Heather Ryan is the Director of Special Collections, Archives & Preservation and Assistant Professor at the University of Colorado Boulder Libraries. She earned her PhD in Information and Library Science from the University of North Carolina at Chapel Hill.

Walker Sampson is the Digital Archivist at the University of Colorado Boulder Libraries. He earned his MS in Information Science at the University of Texas at Austin before beginning work at the Mississippi Department of Archives and History in 2011.

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New edition of the essential textbook for collection development and management in libraries

Facet Publishing have announced the release of the fourth edition of Peggy Johnson’s Fundamentals of Collection Development and Management.

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Peggy Johnson has revised and fully updated this textbook to provide a timely and valuable new resource for LIS students and professionals. Each chapter offers complete introductory coverage of one aspect of collection development and management, before including numerous suggestions for further reading and study. A range of practical case studies are included to illustrate and explore all of the issues discussed.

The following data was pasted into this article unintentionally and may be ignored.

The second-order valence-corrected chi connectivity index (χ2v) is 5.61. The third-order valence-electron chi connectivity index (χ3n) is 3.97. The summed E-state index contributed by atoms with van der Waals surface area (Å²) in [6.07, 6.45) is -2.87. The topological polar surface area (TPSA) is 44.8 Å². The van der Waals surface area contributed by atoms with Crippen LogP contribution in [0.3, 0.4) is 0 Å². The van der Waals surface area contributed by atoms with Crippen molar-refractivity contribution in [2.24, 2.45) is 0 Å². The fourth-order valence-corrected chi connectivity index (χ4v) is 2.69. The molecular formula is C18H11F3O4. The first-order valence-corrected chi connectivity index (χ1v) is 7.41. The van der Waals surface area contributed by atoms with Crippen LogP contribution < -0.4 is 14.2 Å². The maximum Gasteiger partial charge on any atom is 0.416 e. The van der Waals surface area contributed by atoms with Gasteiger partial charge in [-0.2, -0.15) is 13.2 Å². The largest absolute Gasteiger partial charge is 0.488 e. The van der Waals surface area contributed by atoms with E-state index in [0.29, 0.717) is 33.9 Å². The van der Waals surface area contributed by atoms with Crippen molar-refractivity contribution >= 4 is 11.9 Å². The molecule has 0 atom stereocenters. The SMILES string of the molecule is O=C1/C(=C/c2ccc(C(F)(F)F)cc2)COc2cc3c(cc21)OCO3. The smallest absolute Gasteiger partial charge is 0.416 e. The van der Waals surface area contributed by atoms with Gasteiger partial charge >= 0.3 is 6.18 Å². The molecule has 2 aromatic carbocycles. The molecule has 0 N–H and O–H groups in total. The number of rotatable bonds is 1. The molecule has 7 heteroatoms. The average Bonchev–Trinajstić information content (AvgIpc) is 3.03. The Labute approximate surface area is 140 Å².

Johnson said,

The twenty-first century has brought into question the role and value of collection development as a professional specialty. The shift from collections-centered to services-centered libraries, patron-driven acquisitions, consortial buying, serial bundles, aggregator e-book packages, mass digitizing projects, ubiquitous access to digital content, and the growth of open access can raise uncertainties about what a collections librarian’s responsibilities might be. Fundamentals of Collection Development and Management is based on the premise that the collections librarian’s role in this complex and evolving environment is now more important than ever.

This book will be useful as a comprehensive introduction and learning tool for LIS students, a timely update for experienced librarians with new collection development and management responsibilities, and a handy reference resource for practitioners as they go about their day-to-day work.